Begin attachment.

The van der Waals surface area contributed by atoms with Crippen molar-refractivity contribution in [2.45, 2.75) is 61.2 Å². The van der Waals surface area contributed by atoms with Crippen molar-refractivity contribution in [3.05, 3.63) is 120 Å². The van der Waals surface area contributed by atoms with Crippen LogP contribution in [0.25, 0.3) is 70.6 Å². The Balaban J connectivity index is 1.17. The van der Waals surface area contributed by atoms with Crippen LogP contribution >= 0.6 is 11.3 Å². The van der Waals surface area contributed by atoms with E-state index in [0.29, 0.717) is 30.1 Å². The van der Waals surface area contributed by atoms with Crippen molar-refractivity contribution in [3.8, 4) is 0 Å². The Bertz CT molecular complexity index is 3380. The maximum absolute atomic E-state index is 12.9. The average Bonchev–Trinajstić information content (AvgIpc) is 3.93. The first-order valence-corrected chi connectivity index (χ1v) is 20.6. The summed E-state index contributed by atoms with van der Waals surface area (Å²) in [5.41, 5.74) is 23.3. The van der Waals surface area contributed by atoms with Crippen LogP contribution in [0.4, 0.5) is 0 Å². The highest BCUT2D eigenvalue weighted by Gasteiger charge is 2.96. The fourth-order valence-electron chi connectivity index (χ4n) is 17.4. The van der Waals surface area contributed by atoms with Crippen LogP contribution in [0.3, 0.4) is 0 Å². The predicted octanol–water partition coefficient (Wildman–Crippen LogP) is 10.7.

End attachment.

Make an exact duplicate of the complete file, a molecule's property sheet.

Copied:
The van der Waals surface area contributed by atoms with Crippen molar-refractivity contribution in [2.45, 2.75) is 61.2 Å². The van der Waals surface area contributed by atoms with Crippen molar-refractivity contribution in [3.05, 3.63) is 120 Å². The van der Waals surface area contributed by atoms with Crippen LogP contribution in [0.25, 0.3) is 70.6 Å². The Balaban J connectivity index is 1.17. The van der Waals surface area contributed by atoms with Crippen LogP contribution >= 0.6 is 11.3 Å². The van der Waals surface area contributed by atoms with E-state index in [0.29, 0.717) is 30.1 Å². The van der Waals surface area contributed by atoms with Crippen molar-refractivity contribution in [3.8, 4) is 0 Å². The Bertz CT molecular complexity index is 3380. The maximum absolute atomic E-state index is 12.9. The average Bonchev–Trinajstić information content (AvgIpc) is 3.93. The first-order valence-corrected chi connectivity index (χ1v) is 20.6. The summed E-state index contributed by atoms with van der Waals surface area (Å²) in [5.41, 5.74) is 23.3. The van der Waals surface area contributed by atoms with Crippen LogP contribution in [0.4, 0.5) is 0 Å². The highest BCUT2D eigenvalue weighted by Gasteiger charge is 2.96. The fourth-order valence-electron chi connectivity index (χ4n) is 17.4. The van der Waals surface area contributed by atoms with Crippen LogP contribution in [0.3, 0.4) is 0 Å². The predicted octanol–water partition coefficient (Wildman–Crippen LogP) is 10.7.